NEW YORK - Most developing nations that import oil
will gain more from the impact of falling oil prices on the
industrialized world than from direct savings on their own fuel
costs, bankers and economists say in assessing the effects of the
price slump on the developing countries.
""The real issue is the impact of the price cuts on the growth
rates in the industrial world and on interest rates,'' said Christine
Bindert, a senior vice president at Shearson Lehman Brothers Inc. who
has worked as an economic adviser for several Latin American
To be sure, developing nations - just like the United States and
other industrialized countries - cannot know just how much they will
benefit from falling oil prices until they see how far the price
decline goes and how long it lasts.
Nonetheless, economists estimate that the decline in prices should
add between 0.5 percent and 1 percent to the growth rate of the
economies of industrialized nations this year. That should in
turnincrease demand for Latin American, African and Asian
manufactured goods and commodities.
It may also ease pressures in Congress and the European Economic
Community for protectionist trade measures that limit the export of a
wide variety of goods from developing nations.
At the same time, the decline in oil prices lowers inflation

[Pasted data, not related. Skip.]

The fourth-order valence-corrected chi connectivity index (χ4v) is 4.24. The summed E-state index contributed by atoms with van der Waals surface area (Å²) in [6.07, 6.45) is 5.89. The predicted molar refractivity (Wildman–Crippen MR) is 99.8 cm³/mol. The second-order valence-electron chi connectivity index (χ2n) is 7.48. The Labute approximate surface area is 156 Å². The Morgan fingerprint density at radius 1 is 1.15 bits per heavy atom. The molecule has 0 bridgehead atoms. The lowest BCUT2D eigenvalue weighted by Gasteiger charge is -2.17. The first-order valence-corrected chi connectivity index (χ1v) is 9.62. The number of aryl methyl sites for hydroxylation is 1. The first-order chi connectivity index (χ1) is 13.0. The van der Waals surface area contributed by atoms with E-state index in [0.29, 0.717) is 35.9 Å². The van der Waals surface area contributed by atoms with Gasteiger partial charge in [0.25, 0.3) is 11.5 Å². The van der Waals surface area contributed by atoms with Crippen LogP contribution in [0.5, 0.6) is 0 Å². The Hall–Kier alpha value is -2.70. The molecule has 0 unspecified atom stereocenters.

rates, which could lead to a fall in interest rates. How much that
could help the developing countries varies, depending on how much of
their debt is owed to commercial banks, as opposed to governments and
international agencies. Commercial debt carries a floating interest
rate tied to the rates big banks charge each other for money,while
noncommercial loans are usually at fixed rates.
Thus, countries with large commercial bank debt could save
hundreds of millions of dollars in interest payments if lower
inflation caused interbank rates to fall. By contrast, those whose
debts aremostly to other governments and agencies, such as the
International Monetary Fund, will benefit less.
Some of the same benefits accrue to developing nations that are
net exporters of oil. However, the savings on interest and the
economic stimulus do not entirely compensate for the lost revenue,
according to most economic calculations.
Few major developing countries are heavily dependent on oil
imports. The largest importer among developing nations is Brazil,
which has sharply cut its needs in the last decade by substituting
domestically produced alcohol for some of its gasoline demand and
investing heavily in domestic oilfields.
Brazil's $7.47 billion petroleum import bill in 1984 amounted to
about 49 percent of its total imports, according to the IMF. Banking
sources say that bill was cut to slightly more than $6 billion last
year, as the country met 56 percent of its oil needs domestically.
Brazilians predict they will meet 74 percent of their oil needs this
year, and cut the import bill to $3 billion.
While some economists predict that falling oil prices could
annually save Brazil billions of dollars, they point out that the
savings will be considerably less for other oil-importing countries. …